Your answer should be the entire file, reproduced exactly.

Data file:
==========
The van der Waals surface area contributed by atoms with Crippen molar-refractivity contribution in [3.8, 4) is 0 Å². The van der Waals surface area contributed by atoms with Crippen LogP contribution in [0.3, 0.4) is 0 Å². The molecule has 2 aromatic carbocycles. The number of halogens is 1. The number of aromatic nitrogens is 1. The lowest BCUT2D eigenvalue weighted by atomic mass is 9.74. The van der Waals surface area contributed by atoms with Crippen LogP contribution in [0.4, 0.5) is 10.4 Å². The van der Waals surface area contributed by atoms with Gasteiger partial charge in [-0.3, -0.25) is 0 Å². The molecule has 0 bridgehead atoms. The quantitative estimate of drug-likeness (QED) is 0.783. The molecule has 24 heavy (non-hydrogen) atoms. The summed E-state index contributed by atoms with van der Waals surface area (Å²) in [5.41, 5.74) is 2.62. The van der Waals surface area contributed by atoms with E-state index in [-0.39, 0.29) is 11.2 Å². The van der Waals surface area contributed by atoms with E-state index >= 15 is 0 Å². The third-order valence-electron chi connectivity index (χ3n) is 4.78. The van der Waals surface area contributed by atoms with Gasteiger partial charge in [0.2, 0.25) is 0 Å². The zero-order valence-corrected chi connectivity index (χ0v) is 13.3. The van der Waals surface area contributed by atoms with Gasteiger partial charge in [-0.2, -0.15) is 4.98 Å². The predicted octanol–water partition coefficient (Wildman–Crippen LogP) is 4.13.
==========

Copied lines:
The van der Waals surface area contributed by atoms with Crippen molar-refractivity contribution in [3.8, 4) is 0 Å². The van der Waals surface area contributed by atoms with Crippen LogP contribution in [0.3, 0.4) is 0 Å². The molecule has 2 aromatic carbocycles. The number of halogens is 1. The number of aromatic nitrogens is 1. The lowest BCUT2D eigenvalue weighted by atomic mass is 9.74. The van der Waals surface area contributed by atoms with Crippen LogP contribution in [0.4, 0.5) is 10.4 Å². The van der Waals surface area contributed by atoms with Gasteiger partial charge in [-0.3, -0.25) is 0 Å². The molecule has 0 bridgehead atoms. The quantitative estimate of drug-likeness (QED) is 0.783. The molecule has 24 heavy (non-hydrogen) atoms. The summed E-state index contributed by atoms with van der Waals surface area (Å²) in [5.41, 5.74) is 2.62. The van der Waals surface area contributed by atoms with E-state index in [-0.39, 0.29) is 11.2 Å². The van der Waals surface area contributed by atoms with E-state index >= 15 is 0 Å². The third-order valence-electron chi connectivity index (χ3n) is 4.78. The van der Waals surface area contributed by atoms with Gasteiger partial charge in [0.2, 0.25) is 0 Å². The zero-order valence-corrected chi connectivity index (χ0v) is 13.3. The van der Waals surface area contributed by atoms with Gasteiger partial charge in [-0.2, -0.15) is 4.98 Å². The predicted octanol–water partition coefficient (Wildman–Crippen LogP) is 4.13.